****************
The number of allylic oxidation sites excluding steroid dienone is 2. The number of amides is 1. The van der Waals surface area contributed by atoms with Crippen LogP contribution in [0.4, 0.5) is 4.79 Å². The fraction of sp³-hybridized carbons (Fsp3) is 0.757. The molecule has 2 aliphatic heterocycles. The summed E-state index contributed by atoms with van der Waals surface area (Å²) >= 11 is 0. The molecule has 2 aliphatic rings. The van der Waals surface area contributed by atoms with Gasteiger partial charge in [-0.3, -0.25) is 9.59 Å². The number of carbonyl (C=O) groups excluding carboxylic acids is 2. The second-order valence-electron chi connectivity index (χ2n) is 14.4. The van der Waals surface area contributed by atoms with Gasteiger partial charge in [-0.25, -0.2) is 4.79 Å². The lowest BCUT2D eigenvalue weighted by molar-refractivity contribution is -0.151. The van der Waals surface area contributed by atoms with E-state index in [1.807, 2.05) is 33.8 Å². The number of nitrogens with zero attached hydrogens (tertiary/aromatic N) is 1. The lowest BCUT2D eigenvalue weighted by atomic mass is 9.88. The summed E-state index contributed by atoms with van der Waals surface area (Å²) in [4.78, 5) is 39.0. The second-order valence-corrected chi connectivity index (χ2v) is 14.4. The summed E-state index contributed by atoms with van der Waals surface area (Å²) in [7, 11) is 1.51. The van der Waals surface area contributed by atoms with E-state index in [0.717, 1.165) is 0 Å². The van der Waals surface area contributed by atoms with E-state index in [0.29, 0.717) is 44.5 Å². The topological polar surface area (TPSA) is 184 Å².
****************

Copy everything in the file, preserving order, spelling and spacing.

The number of allylic oxidation sites excluding steroid dienone is 2. The number of amides is 1. The van der Waals surface area contributed by atoms with Crippen LogP contribution in [0.4, 0.5) is 4.79 Å². The fraction of sp³-hybridized carbons (Fsp3) is 0.757. The molecule has 2 aliphatic heterocycles. The summed E-state index contributed by atoms with van der Waals surface area (Å²) >= 11 is 0. The molecule has 2 aliphatic rings. The van der Waals surface area contributed by atoms with Gasteiger partial charge in [-0.3, -0.25) is 9.59 Å². The number of carbonyl (C=O) groups excluding carboxylic acids is 2. The second-order valence-electron chi connectivity index (χ2n) is 14.4. The van der Waals surface area contributed by atoms with Gasteiger partial charge in [-0.25, -0.2) is 4.79 Å². The lowest BCUT2D eigenvalue weighted by molar-refractivity contribution is -0.151. The van der Waals surface area contributed by atoms with E-state index in [1.807, 2.05) is 33.8 Å². The number of nitrogens with zero attached hydrogens (tertiary/aromatic N) is 1. The lowest BCUT2D eigenvalue weighted by atomic mass is 9.88. The summed E-state index contributed by atoms with van der Waals surface area (Å²) in [4.78, 5) is 39.0. The second-order valence-corrected chi connectivity index (χ2v) is 14.4. The summed E-state index contributed by atoms with van der Waals surface area (Å²) in [7, 11) is 1.51. The van der Waals surface area contributed by atoms with E-state index in [0.717, 1.165) is 0 Å². The van der Waals surface area contributed by atoms with E-state index in [0.29, 0.717) is 44.5 Å². The topological polar surface area (TPSA) is 184 Å².